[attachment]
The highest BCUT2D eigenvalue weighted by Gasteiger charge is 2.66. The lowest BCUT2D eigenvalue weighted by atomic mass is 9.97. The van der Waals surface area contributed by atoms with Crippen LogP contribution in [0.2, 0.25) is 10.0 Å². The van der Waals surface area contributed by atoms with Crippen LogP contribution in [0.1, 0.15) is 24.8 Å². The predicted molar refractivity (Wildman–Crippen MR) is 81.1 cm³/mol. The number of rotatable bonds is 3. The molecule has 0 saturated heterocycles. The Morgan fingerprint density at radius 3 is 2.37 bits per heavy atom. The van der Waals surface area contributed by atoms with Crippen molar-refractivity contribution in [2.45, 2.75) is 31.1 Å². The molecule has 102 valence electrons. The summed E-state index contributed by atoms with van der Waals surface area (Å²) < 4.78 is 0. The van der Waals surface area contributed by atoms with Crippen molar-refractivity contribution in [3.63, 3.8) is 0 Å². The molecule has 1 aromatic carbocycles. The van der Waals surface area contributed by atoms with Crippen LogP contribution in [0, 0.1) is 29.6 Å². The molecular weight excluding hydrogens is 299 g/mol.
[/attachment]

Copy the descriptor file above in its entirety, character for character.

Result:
The highest BCUT2D eigenvalue weighted by Gasteiger charge is 2.66. The lowest BCUT2D eigenvalue weighted by atomic mass is 9.97. The van der Waals surface area contributed by atoms with Crippen LogP contribution in [0.2, 0.25) is 10.0 Å². The van der Waals surface area contributed by atoms with Crippen LogP contribution in [0.1, 0.15) is 24.8 Å². The predicted molar refractivity (Wildman–Crippen MR) is 81.1 cm³/mol. The number of rotatable bonds is 3. The molecule has 0 saturated heterocycles. The Morgan fingerprint density at radius 3 is 2.37 bits per heavy atom. The van der Waals surface area contributed by atoms with Crippen molar-refractivity contribution in [2.45, 2.75) is 31.1 Å². The molecule has 102 valence electrons. The summed E-state index contributed by atoms with van der Waals surface area (Å²) < 4.78 is 0. The van der Waals surface area contributed by atoms with Crippen molar-refractivity contribution in [3.63, 3.8) is 0 Å². The molecule has 1 aromatic carbocycles. The van der Waals surface area contributed by atoms with Crippen LogP contribution in [0, 0.1) is 29.6 Å². The molecular weight excluding hydrogens is 299 g/mol.